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A father's grief as Ohio opioid death crisis deepens

Wednesday, June 21, 2017 - 02:47

A grieving Ohio father says he's doing all he can to fight the opioid epidemic that's ravaging his hometown and that claimed his son's life more than a year ago. The state's Montgomery County now leads the U.S. in overdose deaths, with officials saying they're overwhelmed by the body count. Linda So reports.

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It's been 18 months now, but Scott Weidle is still struggling with the death of his son, Daniel. SOUNDBITE: SCOTT WEIDLE, SON DIED FROM HEROIN OVERDOSE, SAYING: "Got the call laying on the beach… worse day of my life." Daniel, a father of three, died from a heroin overdose in 2015, the day after Christmas. SOUNDBITE: SCOTT WEIDLE, SON DIED FROM HEROIN OVERDOSE, SAYING: "Just the perfect storm happened, he was left alone and relapsed." His father says he could never have imagined his son becoming a statistic in the country's growing opioid crisis... but now he knows it's impossible to avoid. Montgomery County in Ohio where the family lives has been identified by local officials as the overdose capital of America. NATS: AMBULANCE The synthetic drug fentanyl is ravaging communities here and driving up the death toll. Montgomery County is on pace to see 800 people die this year from a drug overdose. That's more than double the 370 some overdose deaths the county recorded in all of last year. SOUNDBITE: KEN BETZ, MONTGOMERY COUNTY CORONER'S OFFICE DIRECTOR, SAYING: "It's actually somewhat out of control. We've never and I've been here 40 plus years, experience the level of daily drug overdoses in my entire career." The county morgue is running at full capacity. And for those who have to perform the autopsies, it's a struggle to keep up. SOUNDBITE: KEN BETZ, MONTGOMERY COUNTY CORONER'S OFFICE DIRECTOR, SAYING: "They're burned out, they're tired. We can average almost 10 bodies per day in our facility where historically 5 bodies a day was a busy day… Our staff is just plain tired." Authorities in Montgomery County are trying to reverse the deadly trend through community engagement. But the man tasked with leading the cause for the sheriff's department says it's a tough sell for people hooked on the cheap but powerful drug that has largely taken the place of heroin. SOUNDBITE: CAPTAIN MIKE BREM, MONTGOMERY COUNTY SHERIFF'S OFFICE, SAYING: "Fentanyl is so much more potent than heroin. We've had addicts tell us they can feel the difference just by touching the needle inside the skin." A sad reality for those now working so hard to combat the rising tide of overdose deaths. But a fight Scott Weidle says is worth it for others who've lost loved ones... and now have only memories. (SOUNDBITE) (English) SCOTT WEIDLE, SON DIED FROM OPIOID OVERDOSE, SAYING: "I've watched him walk up to people he didn't know. People who looked a little desperate, down and out and he would go friend them. Something I wish I could do." But there is one thing he says he CAN do - tell his son's story to anyone who will listen in a state where as many as 10,000 people could die from an overdose this year.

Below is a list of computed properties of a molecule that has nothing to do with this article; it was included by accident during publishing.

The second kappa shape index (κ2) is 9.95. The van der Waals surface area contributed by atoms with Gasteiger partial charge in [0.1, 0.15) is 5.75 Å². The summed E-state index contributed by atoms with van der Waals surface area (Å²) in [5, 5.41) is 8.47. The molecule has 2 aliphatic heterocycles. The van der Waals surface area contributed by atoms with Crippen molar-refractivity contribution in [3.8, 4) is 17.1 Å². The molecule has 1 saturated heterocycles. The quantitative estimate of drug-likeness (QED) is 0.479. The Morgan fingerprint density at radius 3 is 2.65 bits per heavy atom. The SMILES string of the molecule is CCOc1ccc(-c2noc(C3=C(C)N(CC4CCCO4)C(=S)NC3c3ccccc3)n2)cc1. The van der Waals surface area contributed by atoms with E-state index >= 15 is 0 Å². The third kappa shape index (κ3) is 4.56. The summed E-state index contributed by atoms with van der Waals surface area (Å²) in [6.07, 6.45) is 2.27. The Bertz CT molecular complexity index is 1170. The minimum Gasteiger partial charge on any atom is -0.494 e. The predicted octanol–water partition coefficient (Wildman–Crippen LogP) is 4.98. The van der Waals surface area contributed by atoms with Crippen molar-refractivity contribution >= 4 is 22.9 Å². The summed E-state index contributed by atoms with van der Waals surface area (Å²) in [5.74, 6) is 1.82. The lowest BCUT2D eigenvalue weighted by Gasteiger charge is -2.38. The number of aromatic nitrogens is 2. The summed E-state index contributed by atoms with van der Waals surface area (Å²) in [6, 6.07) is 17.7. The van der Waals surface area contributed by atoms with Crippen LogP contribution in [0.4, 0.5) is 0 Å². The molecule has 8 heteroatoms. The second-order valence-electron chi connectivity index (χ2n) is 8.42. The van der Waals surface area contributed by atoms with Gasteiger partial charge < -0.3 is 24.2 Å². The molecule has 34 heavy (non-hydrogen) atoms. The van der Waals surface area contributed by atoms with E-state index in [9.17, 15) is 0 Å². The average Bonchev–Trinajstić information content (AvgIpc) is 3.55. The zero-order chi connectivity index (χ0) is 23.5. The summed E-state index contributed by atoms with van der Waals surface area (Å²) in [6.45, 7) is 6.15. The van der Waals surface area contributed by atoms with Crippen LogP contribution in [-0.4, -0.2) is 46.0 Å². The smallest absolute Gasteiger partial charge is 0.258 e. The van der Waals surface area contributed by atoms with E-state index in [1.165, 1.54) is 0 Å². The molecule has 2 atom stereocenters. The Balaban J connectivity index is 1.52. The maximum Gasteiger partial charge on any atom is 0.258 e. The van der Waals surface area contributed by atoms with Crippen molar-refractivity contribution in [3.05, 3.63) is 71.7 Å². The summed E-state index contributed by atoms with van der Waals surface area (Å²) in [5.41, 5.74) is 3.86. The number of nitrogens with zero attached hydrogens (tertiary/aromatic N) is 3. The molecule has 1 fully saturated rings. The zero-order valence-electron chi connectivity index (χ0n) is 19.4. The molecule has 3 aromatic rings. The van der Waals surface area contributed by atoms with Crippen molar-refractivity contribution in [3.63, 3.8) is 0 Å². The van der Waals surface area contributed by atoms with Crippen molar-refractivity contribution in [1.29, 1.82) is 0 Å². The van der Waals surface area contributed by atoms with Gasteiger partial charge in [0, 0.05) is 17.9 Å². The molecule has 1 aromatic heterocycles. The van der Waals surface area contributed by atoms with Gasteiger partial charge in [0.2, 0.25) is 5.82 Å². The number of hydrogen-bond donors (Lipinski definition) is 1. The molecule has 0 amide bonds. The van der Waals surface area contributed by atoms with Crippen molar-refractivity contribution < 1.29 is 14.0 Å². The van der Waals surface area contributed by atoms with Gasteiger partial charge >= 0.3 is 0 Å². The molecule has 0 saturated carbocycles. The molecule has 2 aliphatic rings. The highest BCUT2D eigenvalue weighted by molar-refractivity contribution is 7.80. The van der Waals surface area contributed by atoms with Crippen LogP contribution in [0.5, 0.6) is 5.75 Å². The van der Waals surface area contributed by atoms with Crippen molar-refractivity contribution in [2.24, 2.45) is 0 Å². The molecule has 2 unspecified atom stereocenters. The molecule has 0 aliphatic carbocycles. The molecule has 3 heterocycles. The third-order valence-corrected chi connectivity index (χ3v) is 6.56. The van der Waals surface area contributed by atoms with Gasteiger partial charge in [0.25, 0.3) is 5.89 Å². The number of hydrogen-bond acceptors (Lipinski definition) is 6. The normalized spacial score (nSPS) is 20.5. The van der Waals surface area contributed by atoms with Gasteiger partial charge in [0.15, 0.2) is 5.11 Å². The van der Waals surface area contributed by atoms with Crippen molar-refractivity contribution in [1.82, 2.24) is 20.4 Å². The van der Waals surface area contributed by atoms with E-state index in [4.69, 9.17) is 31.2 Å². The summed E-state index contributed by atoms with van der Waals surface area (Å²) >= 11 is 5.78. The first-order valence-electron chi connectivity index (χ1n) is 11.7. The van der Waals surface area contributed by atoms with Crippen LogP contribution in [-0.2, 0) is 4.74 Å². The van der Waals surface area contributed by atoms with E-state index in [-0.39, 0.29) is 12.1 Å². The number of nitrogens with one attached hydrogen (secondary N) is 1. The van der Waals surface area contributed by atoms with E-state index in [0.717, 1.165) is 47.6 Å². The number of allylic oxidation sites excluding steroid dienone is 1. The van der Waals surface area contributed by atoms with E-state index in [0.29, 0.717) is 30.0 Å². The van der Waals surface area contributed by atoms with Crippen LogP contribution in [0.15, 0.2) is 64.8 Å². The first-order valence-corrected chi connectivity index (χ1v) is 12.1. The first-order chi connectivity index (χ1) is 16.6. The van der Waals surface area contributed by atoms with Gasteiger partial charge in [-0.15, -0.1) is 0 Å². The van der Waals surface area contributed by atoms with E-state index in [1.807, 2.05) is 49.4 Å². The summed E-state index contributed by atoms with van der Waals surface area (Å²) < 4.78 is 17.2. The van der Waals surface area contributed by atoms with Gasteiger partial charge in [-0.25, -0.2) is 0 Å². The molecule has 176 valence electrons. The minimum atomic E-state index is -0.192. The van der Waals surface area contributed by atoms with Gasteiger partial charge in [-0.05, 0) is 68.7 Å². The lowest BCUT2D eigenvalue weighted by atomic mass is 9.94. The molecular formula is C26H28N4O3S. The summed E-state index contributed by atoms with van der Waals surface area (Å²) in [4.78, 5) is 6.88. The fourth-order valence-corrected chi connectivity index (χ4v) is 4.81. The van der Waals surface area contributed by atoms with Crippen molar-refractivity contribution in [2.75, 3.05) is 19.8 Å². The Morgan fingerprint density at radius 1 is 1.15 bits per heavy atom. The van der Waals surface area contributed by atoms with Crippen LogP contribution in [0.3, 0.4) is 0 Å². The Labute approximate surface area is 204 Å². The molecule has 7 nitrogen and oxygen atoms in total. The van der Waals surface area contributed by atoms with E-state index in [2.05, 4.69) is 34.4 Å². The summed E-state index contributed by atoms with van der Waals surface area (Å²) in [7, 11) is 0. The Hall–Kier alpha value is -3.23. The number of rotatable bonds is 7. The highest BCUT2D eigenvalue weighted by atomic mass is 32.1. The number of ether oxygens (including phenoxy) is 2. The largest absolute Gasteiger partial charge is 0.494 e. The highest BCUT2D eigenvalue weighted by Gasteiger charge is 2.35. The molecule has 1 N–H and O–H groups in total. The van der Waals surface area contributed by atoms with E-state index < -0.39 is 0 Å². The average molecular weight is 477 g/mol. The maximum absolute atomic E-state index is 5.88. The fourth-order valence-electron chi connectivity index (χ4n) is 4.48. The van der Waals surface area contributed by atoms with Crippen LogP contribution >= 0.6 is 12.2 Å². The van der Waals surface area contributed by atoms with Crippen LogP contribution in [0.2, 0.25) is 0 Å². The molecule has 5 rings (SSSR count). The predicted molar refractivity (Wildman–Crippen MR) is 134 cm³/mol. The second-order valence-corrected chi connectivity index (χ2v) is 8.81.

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A father's grief as Ohio opioid death crisis deepens

Wednesday, June 21, 2017 - 02:47